Dementia files help find missing patients
Police are gathering the personal details and former addresses of new dementia patients as part of a pilot to help find them if they go missing.
Officers are working with nursing homes, GPs and families to find out the favourite haunts and walking spots of people diagnosed with dementia.
They will also gather where the person went to school and got married and where they used to live.
They hope this pre-emptive action will allow them to respond more quickly.
There are estimated to be about 90,000 people in Scotland living with dementia.
Research suggests that at some point 40% of them will go missing.
It is estimated that the numbers of people with dementia will double by 2030.
The file on dementia patients will not be kept by police but will be held by family or a nursing home in an agreed place.
The pilot protocol - which currently covers seven local authority areas - also involves looking at ways to prevent the person going missing in the first place by identifying triggers which might unsettle them and result in them trying to leave their home.
Police Scotland now plans to roll the pilot out across the country.
Supt Jim Royan, who is in charge of the pilot protocol, told BBC Scotland: "The most important thing is that it's not about preventing someone enjoying the same freedoms of life as they've always enjoyed.
"But if we can do something, if we can collect information that allows us to respond more quickly that's a good help.
"It also increases the care-providers level of vigilance through early identification and risk assessment."
Jim Pearson, of Alzheimers Scotland, said he welcomed the move but that it needed to be used with the consent of patients.
He said: "It's an opportunity for family members or staff who work in care homes to put together a picture of that person and gather some information about that person, the places they lived before, the places they might go if they go missing.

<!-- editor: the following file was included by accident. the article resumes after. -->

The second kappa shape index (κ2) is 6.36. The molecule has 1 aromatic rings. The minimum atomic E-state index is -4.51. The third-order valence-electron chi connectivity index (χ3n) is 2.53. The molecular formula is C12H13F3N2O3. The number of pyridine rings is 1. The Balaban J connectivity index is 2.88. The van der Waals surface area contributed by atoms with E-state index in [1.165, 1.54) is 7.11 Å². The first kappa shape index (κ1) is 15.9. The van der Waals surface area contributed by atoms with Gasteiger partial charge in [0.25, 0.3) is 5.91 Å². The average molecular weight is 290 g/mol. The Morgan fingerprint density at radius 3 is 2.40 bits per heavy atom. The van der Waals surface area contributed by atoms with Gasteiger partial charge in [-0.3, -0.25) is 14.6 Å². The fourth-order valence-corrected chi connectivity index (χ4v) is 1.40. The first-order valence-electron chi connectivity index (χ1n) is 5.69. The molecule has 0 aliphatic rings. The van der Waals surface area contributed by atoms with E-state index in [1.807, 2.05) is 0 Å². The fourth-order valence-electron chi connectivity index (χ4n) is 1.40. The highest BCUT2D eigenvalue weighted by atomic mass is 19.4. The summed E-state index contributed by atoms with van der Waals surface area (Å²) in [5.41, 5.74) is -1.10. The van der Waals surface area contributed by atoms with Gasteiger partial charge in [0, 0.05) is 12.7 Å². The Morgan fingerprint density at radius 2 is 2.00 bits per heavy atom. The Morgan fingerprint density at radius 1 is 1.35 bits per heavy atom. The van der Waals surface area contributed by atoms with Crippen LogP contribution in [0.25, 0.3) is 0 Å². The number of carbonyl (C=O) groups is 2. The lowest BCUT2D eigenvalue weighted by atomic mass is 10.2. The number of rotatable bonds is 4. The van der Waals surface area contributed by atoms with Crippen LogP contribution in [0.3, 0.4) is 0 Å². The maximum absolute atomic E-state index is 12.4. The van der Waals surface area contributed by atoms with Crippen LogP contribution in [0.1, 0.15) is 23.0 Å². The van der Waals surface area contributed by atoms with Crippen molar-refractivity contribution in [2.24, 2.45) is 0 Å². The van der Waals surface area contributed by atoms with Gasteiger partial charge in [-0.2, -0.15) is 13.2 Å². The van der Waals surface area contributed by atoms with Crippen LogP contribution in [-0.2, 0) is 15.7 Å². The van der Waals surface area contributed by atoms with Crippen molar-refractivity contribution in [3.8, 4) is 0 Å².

"It means that information is already there and exists so if that person does go missing, the police aren't wasting precious time."
He added: "We know that the nature of the illness means they are potentially more at risk of going missing.
"They are more likely, perhaps, to become disorientated or stressed or anxious when out of doors.
"Maybe they had intended to go somewhere - an address they had lived at before or a workplace - and actually find the environment has changed and they become disorientated and lost.
"People with dementia are more at risk of going missing and because they are vulnerable are more at risk of coming to some harm."
Knowledge before it happens
Hannah McKay's husband went missing several times after he was diagnosed with Parkinson's and dementia. He went into care partly as a result.
"On the first occasion we went to bed and I put my hand over and realised he wasn't there," she said.
"I thought where is he? And it dawned on me that he's got the key from where it was high up on the hook.
"He'd never shown any intention of leaving. The police arrived because a gentleman had found him at the back of the rugby pitch on the ground and it was raining.
"Another time he went over the main A6 and that was the deciding factor that he needed to go somewhere secure."
Now Hannah, who is 79, has been diagnosed with dementia and she has moved to a nursing home in Hawick in the Borders.
As part of the pilot all of her details and past addresses have been collected in the format set out by the police protocol.
Hannah, a retired nurse, thinks it is a good idea.
"It's better to have the knowledge before it needs to happen," she said.
"We need to prepare for the problems before they start, so it is in place.
"I see the point of having a form with as much information on that form as you can give so that it gives you a good start."